Often, people deploy the Pacemaker stack in virtual environments for purposes of testing and evaluation. In such environments, it’s easy to test Pacemaker’s fencing capabilities by tying in with the hypervisor.
This quick howto illustrates how to configure fencing for two virtual cluster nodes hosted on a libvirt/KVM hypervisor host.
libvirt configuration (hypervisor)
In order to do libvirt fencing, your hypervisor should have its libvirtd daemon listen on a network socket. libvirtd is capable of doing this, both on an encrypted TLS socket, and on a regular, unencrypted TCP port. Needless to say, for production use you should only use TLS, but for testing and evaluation – and for that purpose only – TCP is fine.
In order for your hypervisor to listen on an unauthenticated, insecure, unencrypted network socket (did we mention that’s unsuitable for production?), add the following lines to your libvirtd configuration file:
listen_tls = 0 listen_tcp = 1 tcp_port = "16509" auth_tcp = "none"
You can also set the
listen_addr parameter, for example to have
libvirtd listen only on the network that your virtual machines run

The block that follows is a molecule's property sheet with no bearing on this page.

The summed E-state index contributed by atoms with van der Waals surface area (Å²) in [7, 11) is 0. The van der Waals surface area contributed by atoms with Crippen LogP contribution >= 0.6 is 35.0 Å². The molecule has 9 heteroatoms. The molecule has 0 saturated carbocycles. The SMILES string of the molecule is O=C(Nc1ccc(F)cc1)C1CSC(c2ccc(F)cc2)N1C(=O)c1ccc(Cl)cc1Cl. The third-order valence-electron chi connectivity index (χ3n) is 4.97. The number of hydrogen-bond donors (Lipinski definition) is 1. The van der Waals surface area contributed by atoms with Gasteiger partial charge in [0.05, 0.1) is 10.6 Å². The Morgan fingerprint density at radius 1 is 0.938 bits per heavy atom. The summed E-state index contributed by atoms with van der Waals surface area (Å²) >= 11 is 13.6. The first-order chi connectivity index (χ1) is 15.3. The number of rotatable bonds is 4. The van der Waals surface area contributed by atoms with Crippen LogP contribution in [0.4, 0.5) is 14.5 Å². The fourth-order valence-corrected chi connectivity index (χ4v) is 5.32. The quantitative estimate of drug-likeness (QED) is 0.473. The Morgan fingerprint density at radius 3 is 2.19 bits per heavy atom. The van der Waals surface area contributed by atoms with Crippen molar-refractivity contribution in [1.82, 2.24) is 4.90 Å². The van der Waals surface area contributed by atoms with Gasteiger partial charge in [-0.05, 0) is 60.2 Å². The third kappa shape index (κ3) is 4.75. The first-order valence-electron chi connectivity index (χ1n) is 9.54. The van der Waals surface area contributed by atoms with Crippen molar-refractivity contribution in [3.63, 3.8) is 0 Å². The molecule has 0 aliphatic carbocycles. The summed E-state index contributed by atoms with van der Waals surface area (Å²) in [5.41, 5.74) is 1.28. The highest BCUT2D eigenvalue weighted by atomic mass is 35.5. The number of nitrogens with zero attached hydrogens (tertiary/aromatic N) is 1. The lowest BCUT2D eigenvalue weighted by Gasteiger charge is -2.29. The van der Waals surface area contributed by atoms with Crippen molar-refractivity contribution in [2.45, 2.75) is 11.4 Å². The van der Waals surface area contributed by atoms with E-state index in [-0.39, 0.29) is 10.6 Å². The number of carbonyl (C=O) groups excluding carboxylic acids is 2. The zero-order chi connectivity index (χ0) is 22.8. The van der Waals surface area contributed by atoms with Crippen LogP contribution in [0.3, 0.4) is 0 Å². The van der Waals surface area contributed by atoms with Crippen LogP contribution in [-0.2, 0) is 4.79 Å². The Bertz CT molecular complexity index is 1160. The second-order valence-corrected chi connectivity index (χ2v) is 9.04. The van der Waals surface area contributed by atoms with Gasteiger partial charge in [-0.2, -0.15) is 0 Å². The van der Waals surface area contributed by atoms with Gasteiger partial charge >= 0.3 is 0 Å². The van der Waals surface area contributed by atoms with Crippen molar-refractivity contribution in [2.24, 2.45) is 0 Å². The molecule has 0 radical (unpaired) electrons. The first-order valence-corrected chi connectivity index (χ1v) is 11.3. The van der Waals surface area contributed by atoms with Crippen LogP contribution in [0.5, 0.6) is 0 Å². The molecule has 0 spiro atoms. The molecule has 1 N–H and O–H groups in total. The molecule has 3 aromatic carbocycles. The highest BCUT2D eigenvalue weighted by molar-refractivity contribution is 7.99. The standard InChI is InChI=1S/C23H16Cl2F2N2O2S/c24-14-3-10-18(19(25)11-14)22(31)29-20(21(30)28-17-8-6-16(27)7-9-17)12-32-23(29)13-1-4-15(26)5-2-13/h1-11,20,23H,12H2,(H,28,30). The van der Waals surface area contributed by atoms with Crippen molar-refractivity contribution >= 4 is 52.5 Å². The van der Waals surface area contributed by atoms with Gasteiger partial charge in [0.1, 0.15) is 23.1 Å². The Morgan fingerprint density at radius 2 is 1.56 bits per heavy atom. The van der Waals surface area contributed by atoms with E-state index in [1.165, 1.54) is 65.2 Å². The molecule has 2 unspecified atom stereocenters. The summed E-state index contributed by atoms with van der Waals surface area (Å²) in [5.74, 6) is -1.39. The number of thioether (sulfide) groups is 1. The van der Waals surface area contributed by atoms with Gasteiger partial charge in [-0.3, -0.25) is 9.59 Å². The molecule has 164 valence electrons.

in. If you don’t set listen_addr, libvirtd will simply listen on the
You’ll also have to add the
--listen flag to your libvirtd
invocation. On Debian/Ubuntu platforms, you can do so by editing the
/etc/default/libvirt-bin configuration file.
Once you’ve done that, you can use
netstat -ltp to check whether
libvirtd is in fact listening on its configured port, 16509/tcp. Also,
make sure that you don’t have a firewall blocking that port.
libvirt configuration (virtual machines)
Inside your virtual machines, you’ll also have to install the libvirt
client binaries – the fencing mechanism uses the virsh utility under
the covers. Some platforms provide a
libvirt-client package for that
purpose; for other’s, you’ll simply have to install the full
Once that is set up, you should be able to run this command from inside your virtual machines:
virsh --connect=qemu+tcp://<IP of your hypervisor>/system \ list --all
… and that command should list all the domains running on that host, including the one you’re connecting from.
In one of your virtual machines, you can now set up your fencing configuration.
This example assumes that you have two nodes named alice and bob, that their corresponding virtual machine domain names are also alice and bob, and that they can reach their hypervisor by TCP at 192.168.0.1:
primitive p_fence_alice stonith:external/libvirt \ params hostlist="alice" \ hypervisor_uri="qemu+tcp://192.168.0.1/system" \ op monitor interval="60" primitive p_fence_bob stonith:external/libvirt \ params hostlist="bob" \ hypervisor_uri="qemu+tcp://192.168.0.1/system" \ op monitor interval="60" location l_fence_alice p_fence_alice -inf: alice location l_fence_bob p_fence_bob -inf: bob property stonith-enabled=true
Now you can test fencing to the best of your abilities.
This article originally appeared on the
hastexo.com website (now defunct).